Drones and the invasion of privacy in Muslim lands

Last month I mentioned concerns about the use of drones in Muslim lands in two pieces (Drones and privacy in Muslim lands, and Privacy, Muadhdhins, and Drone Operators). I wrote that measures are needed to be taken to ensure that observant Muslim women are not denied access to outdoor areas where they have a reasonable expectation of privacy from unwanted male eyes, such as within the walls of their own villa or farm, or in many of the public parks, beaches, and open-air pools reserved for women. At the time of writing, my concerns were merely hypothetical. That is no longer the case, according to a Gulf News article published yesterday.

The Gulf News article includes quotes from an individual who reports seeing people abusing drones (second paragraph, below).

[Saeed Al Habshi said,] “If I am sitting in my garden with my family and see such planes above our heads I immediately take them into the house as I’m afraid the plane’s owner might take images of us and post them on social networks.”

He said that he had seen people misusing this technology, especially on Jumeriah beach where they take pictures of women and post the images on websites as a joke. […]

Al Habshi said nowadays in Al Ain a number of young people can be seen flying drones with cameras on in parks and near swimming pools and that members of the public do not realise the helicopter is taking images of them or recording them.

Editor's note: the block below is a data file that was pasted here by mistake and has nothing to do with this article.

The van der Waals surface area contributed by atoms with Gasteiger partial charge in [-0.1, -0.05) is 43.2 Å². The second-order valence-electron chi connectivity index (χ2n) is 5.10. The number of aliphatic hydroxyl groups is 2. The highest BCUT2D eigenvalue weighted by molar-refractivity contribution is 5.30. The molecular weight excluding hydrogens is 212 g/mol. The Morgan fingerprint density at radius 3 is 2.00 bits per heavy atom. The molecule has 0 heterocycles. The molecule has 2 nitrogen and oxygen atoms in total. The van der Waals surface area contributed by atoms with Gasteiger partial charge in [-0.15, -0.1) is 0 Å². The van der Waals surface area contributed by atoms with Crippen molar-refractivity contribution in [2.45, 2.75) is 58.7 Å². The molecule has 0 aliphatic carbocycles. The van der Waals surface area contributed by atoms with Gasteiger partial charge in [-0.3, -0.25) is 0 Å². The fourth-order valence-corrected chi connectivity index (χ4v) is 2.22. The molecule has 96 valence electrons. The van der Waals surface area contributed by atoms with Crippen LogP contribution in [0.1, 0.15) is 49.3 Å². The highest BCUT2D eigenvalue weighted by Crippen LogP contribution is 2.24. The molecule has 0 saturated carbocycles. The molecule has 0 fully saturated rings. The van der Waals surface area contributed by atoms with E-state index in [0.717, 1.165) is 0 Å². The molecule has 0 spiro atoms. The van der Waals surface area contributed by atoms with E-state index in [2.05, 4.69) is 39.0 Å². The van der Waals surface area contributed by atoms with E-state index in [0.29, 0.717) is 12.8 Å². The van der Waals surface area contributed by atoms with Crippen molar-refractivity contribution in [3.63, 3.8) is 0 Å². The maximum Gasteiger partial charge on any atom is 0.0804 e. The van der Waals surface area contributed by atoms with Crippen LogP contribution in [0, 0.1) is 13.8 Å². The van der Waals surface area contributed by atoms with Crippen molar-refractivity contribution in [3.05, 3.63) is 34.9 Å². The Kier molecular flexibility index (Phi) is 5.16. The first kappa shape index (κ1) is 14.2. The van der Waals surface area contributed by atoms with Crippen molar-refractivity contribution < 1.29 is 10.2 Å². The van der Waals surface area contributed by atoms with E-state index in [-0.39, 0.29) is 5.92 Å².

The article points out that there are legitimate civilian uses for drones and that they can be used responsibly.

[Loa’ai Ahmad] …fixes a camera to [his drone] when he goes to the desert or mountainous areas.

Ahmad said he used his drone responsibly but at the same time wondered whether such technology was legal.

The article closed with quotes from Lieutenant General Saif Abdullah Al Shafa’ar, Undersecretary of the Ministry of Interior.

[General Saif] pointed out that this pilotless rotorcraft is not prohibited in the country but its use will be regulated to protect people’s privacy.

He said that the police could intervene and take action if they received complaints from residents.


UPDATE When I first put up this piece, I referred back to one piece I wrote about drones. It turns out I missed a second piece. Links to both pieces are now included above.